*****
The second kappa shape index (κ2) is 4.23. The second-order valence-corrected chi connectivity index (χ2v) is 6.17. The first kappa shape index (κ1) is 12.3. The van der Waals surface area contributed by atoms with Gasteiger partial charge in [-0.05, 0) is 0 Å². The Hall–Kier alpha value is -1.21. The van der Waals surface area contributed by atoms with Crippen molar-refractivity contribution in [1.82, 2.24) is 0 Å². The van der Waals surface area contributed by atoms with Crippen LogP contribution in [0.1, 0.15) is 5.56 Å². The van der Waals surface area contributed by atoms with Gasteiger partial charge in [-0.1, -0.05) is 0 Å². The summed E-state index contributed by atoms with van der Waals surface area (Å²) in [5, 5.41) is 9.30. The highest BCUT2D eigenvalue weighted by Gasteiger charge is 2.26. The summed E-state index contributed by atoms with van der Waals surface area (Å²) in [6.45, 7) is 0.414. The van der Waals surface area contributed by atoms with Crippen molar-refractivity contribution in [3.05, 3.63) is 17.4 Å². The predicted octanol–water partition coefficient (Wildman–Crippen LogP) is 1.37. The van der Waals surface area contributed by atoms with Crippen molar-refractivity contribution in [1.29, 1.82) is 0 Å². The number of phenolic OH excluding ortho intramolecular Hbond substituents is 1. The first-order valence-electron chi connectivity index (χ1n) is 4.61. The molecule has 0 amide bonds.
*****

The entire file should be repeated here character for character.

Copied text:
The second kappa shape index (κ2) is 4.23. The second-order valence-corrected chi connectivity index (χ2v) is 6.17. The first kappa shape index (κ1) is 12.3. The van der Waals surface area contributed by atoms with Gasteiger partial charge in [-0.05, 0) is 0 Å². The Hall–Kier alpha value is -1.21. The van der Waals surface area contributed by atoms with Crippen molar-refractivity contribution in [1.82, 2.24) is 0 Å². The van der Waals surface area contributed by atoms with Crippen LogP contribution in [0.1, 0.15) is 5.56 Å². The van der Waals surface area contributed by atoms with Gasteiger partial charge in [-0.1, -0.05) is 0 Å². The summed E-state index contributed by atoms with van der Waals surface area (Å²) in [5, 5.41) is 9.30. The highest BCUT2D eigenvalue weighted by Gasteiger charge is 2.26. The summed E-state index contributed by atoms with van der Waals surface area (Å²) in [6.45, 7) is 0.414. The van der Waals surface area contributed by atoms with Crippen molar-refractivity contribution in [3.05, 3.63) is 17.4 Å². The predicted octanol–water partition coefficient (Wildman–Crippen LogP) is 1.37. The van der Waals surface area contributed by atoms with Crippen molar-refractivity contribution in [1.29, 1.82) is 0 Å². The number of phenolic OH excluding ortho intramolecular Hbond substituents is 1. The first-order valence-electron chi connectivity index (χ1n) is 4.61. The molecule has 0 amide bonds.